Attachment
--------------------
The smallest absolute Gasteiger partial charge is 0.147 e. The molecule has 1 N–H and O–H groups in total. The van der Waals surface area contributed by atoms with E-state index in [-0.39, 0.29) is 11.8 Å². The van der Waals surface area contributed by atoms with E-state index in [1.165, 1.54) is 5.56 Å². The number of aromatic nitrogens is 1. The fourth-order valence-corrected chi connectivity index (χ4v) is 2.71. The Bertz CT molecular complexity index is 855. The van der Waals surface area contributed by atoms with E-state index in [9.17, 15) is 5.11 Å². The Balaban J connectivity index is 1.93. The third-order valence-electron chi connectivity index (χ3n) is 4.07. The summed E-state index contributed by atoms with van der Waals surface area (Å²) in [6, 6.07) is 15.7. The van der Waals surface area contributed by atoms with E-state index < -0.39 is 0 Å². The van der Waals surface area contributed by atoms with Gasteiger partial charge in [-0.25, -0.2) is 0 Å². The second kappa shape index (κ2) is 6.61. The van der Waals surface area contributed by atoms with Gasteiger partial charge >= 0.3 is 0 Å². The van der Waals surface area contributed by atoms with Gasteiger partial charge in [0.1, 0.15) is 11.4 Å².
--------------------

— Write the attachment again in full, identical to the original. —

The smallest absolute Gasteiger partial charge is 0.147 e. The molecule has 1 N–H and O–H groups in total. The van der Waals surface area contributed by atoms with E-state index in [-0.39, 0.29) is 11.8 Å². The van der Waals surface area contributed by atoms with E-state index in [1.165, 1.54) is 5.56 Å². The number of aromatic nitrogens is 1. The fourth-order valence-corrected chi connectivity index (χ4v) is 2.71. The Bertz CT molecular complexity index is 855. The van der Waals surface area contributed by atoms with E-state index in [9.17, 15) is 5.11 Å². The Balaban J connectivity index is 1.93. The third-order valence-electron chi connectivity index (χ3n) is 4.07. The summed E-state index contributed by atoms with van der Waals surface area (Å²) in [6, 6.07) is 15.7. The van der Waals surface area contributed by atoms with E-state index < -0.39 is 0 Å². The van der Waals surface area contributed by atoms with Gasteiger partial charge in [-0.25, -0.2) is 0 Å². The second kappa shape index (κ2) is 6.61. The van der Waals surface area contributed by atoms with Gasteiger partial charge >= 0.3 is 0 Å². The van der Waals surface area contributed by atoms with Gasteiger partial charge in [0.1, 0.15) is 11.4 Å².